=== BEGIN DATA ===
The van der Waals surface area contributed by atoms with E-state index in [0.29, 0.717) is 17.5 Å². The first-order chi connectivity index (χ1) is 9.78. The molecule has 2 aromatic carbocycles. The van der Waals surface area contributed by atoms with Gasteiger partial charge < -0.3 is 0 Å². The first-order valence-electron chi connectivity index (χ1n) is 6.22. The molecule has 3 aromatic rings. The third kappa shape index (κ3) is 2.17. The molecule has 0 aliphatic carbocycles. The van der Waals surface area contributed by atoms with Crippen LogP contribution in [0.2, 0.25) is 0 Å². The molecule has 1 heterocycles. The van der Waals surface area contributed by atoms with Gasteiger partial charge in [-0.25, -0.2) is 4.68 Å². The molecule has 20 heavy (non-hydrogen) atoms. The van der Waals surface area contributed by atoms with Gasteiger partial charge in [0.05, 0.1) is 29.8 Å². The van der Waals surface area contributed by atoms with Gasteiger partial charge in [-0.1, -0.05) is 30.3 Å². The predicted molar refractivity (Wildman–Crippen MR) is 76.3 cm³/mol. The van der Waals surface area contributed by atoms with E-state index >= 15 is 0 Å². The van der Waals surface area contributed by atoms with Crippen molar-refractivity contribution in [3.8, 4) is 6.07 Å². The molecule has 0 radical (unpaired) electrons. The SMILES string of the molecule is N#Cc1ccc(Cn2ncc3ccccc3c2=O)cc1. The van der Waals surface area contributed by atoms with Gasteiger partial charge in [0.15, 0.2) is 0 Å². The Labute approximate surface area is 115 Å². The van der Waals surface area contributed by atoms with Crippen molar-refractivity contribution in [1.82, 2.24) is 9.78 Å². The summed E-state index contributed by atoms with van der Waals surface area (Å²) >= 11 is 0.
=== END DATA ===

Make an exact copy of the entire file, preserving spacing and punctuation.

The van der Waals surface area contributed by atoms with E-state index in [0.29, 0.717) is 17.5 Å². The first-order chi connectivity index (χ1) is 9.78. The molecule has 2 aromatic carbocycles. The van der Waals surface area contributed by atoms with Gasteiger partial charge < -0.3 is 0 Å². The first-order valence-electron chi connectivity index (χ1n) is 6.22. The molecule has 3 aromatic rings. The third kappa shape index (κ3) is 2.17. The molecule has 0 aliphatic carbocycles. The van der Waals surface area contributed by atoms with Crippen LogP contribution in [0.2, 0.25) is 0 Å². The molecule has 1 heterocycles. The van der Waals surface area contributed by atoms with Gasteiger partial charge in [-0.25, -0.2) is 4.68 Å². The molecule has 20 heavy (non-hydrogen) atoms. The van der Waals surface area contributed by atoms with Gasteiger partial charge in [0.05, 0.1) is 29.8 Å². The van der Waals surface area contributed by atoms with Gasteiger partial charge in [-0.1, -0.05) is 30.3 Å². The predicted molar refractivity (Wildman–Crippen MR) is 76.3 cm³/mol. The van der Waals surface area contributed by atoms with E-state index >= 15 is 0 Å². The van der Waals surface area contributed by atoms with Crippen molar-refractivity contribution in [3.8, 4) is 6.07 Å². The molecule has 0 radical (unpaired) electrons. The SMILES string of the molecule is N#Cc1ccc(Cn2ncc3ccccc3c2=O)cc1. The van der Waals surface area contributed by atoms with Gasteiger partial charge in [0.15, 0.2) is 0 Å². The Labute approximate surface area is 115 Å². The van der Waals surface area contributed by atoms with Crippen molar-refractivity contribution in [1.82, 2.24) is 9.78 Å². The summed E-state index contributed by atoms with van der Waals surface area (Å²) >= 11 is 0.